From Thermal-FluidsPedia

Revision as of 23:41, 28 June 2010 by Administrator (Talk | contribs)
Jump to: navigation, search

Conduction Conduction is the transfer of heat from molecule to molecule through Table 5-2. Thermal Conductivities of Selected Materials, W/m.K (values at 20ºC, unless otherwise stated) Good Conductors Average conductors Poor conductors (good insulators) Diamond 2,000 Ice (0ºC) 2.20 Brick, insulating 0.150 Silver 429 Concrete 1.70 Asbestos 0.090 Copper 400 Soil 1.50 Fiberglass 0.040 Aluminum 220 Glass 1.00 Glass wool 0.040 Iron 80 Water 0.60 Styrofoam 0.033 Lead 35 Epoxy 0.59 Air (dry) 0.026 Stainless steel 14 Body fat 0.20 Silica aerogel 0.004 Granite 3 Snow 0.16 Vacuum 0 89 Chapter 5 - Thermal Energy a substance. If a steel bar is temporarily heated at one end, its molecules become agitated and move faster than neighboring molecules. When fast-moving molecules collide with slower molecules, energy is transferred from faster to slower molecules. The chain reaction moves along the bar until its temperature is uniform. While conduction does take place in gases and liquids, its effects are most pronounced in solids. The closer the molecules are packed, the easier conduction is. Heat transfer via conduction increases in materials with a greater heat conductivity and larger temperature gradients. Question: Why do animals living in freezing climates often burrow into the snow to sleep? Answer: In addition to furs and thick skin, air spaces in the snow help animals protect themselves in such harsh weather. Snow, a poor conductor, slows the loss of body heat. In freezing weather, an igloo would provide a warmer shelter than would a wooden shack because the snow and ice of the igloo are better insulators than wood. Question: How do gloves protect our hands in the cold? Answer: The temperature difference between hands (37°C) and outdoor air (say 0°C) is the same whether we wear gloves or not. However, with gloves heat follows a path of greater resistance, and the rate of heat loss from our hands reduces.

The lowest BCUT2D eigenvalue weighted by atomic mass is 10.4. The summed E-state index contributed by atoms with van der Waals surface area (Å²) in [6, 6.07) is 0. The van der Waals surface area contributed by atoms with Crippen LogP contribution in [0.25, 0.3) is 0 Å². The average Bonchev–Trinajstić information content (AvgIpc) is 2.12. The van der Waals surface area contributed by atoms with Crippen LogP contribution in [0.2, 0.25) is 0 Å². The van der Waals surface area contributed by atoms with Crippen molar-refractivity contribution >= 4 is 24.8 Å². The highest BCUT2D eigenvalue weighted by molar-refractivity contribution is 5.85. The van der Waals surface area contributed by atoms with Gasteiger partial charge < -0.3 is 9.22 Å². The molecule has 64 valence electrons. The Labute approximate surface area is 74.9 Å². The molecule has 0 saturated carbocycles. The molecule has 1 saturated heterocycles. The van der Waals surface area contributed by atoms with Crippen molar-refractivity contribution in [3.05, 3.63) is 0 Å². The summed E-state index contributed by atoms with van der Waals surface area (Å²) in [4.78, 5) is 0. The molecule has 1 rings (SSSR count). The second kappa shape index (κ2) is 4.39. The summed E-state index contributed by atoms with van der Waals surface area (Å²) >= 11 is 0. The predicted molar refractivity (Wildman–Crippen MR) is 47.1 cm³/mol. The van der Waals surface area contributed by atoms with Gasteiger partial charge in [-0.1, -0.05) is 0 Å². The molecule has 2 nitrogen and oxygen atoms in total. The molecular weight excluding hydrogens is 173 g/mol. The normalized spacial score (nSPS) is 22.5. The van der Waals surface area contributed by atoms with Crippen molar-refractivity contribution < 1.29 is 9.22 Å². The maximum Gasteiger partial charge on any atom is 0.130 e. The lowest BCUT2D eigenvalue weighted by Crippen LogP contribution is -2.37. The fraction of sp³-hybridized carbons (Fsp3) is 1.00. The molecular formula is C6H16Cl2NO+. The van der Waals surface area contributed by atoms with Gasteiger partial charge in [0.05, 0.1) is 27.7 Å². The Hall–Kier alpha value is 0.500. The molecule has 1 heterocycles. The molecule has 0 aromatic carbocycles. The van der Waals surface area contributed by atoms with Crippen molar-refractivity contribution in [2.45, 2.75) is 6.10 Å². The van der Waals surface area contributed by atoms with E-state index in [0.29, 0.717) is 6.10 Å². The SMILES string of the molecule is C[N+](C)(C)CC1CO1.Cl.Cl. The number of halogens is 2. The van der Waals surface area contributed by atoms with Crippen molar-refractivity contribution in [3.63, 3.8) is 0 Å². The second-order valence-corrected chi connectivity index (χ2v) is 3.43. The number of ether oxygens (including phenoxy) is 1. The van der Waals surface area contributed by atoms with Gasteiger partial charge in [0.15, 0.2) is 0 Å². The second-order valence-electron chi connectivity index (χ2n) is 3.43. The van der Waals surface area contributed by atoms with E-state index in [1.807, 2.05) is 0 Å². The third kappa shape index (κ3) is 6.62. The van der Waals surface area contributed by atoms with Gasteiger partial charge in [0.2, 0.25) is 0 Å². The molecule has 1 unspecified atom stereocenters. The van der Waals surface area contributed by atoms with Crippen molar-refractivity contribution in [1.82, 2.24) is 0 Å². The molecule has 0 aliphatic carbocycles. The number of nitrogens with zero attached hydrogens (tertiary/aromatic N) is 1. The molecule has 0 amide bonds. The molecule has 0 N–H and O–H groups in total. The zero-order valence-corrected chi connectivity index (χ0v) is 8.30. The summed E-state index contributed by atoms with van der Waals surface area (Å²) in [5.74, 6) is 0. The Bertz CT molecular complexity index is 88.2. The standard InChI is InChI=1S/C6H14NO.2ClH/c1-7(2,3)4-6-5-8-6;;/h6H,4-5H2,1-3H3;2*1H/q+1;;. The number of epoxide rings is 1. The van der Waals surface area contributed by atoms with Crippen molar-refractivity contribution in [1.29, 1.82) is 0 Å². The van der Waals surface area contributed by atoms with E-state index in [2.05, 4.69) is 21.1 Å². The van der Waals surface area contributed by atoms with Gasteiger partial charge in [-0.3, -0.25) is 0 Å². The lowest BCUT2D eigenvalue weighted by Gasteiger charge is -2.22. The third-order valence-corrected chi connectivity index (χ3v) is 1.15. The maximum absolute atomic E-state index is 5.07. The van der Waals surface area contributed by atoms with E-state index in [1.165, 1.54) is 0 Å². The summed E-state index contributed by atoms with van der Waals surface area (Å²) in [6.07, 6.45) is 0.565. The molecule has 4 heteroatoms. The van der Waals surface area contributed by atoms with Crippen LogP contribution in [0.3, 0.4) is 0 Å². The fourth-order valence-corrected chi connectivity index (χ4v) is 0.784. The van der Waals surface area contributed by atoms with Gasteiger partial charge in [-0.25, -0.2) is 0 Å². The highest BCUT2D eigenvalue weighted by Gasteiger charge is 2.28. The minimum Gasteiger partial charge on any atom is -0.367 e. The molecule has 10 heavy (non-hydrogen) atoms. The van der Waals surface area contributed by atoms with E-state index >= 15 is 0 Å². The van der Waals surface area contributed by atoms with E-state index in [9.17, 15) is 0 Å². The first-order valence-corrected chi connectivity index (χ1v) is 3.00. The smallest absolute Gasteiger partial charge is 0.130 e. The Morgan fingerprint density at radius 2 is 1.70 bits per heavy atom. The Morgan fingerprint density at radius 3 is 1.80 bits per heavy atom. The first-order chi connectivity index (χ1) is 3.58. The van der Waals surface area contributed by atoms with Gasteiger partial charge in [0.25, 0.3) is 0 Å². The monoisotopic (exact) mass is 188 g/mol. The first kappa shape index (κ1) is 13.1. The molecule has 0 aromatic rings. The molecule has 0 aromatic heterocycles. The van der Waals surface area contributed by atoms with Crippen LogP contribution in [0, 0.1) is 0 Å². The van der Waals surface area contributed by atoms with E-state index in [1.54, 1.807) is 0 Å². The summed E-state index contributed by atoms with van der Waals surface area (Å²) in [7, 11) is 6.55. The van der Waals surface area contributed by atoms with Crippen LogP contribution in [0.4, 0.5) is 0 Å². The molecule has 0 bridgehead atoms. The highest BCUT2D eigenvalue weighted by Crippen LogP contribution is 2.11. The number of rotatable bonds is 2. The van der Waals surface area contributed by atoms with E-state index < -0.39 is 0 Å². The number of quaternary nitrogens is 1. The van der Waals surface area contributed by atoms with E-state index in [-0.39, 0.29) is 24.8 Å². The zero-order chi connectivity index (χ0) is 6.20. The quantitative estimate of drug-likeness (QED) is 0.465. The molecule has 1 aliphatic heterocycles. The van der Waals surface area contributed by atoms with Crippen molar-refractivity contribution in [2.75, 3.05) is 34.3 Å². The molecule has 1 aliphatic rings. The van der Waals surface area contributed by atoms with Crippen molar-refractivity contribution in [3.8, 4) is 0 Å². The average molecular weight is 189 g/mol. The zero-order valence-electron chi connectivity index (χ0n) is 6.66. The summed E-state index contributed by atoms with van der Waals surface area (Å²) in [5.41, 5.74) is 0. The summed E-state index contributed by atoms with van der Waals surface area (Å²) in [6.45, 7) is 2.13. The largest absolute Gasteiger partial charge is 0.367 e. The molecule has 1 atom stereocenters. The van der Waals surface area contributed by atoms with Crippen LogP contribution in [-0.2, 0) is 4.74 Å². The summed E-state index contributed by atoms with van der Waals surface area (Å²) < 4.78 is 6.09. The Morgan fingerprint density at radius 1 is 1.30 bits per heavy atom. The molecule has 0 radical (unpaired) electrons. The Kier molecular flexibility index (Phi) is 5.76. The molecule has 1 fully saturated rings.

Further Reading

External Links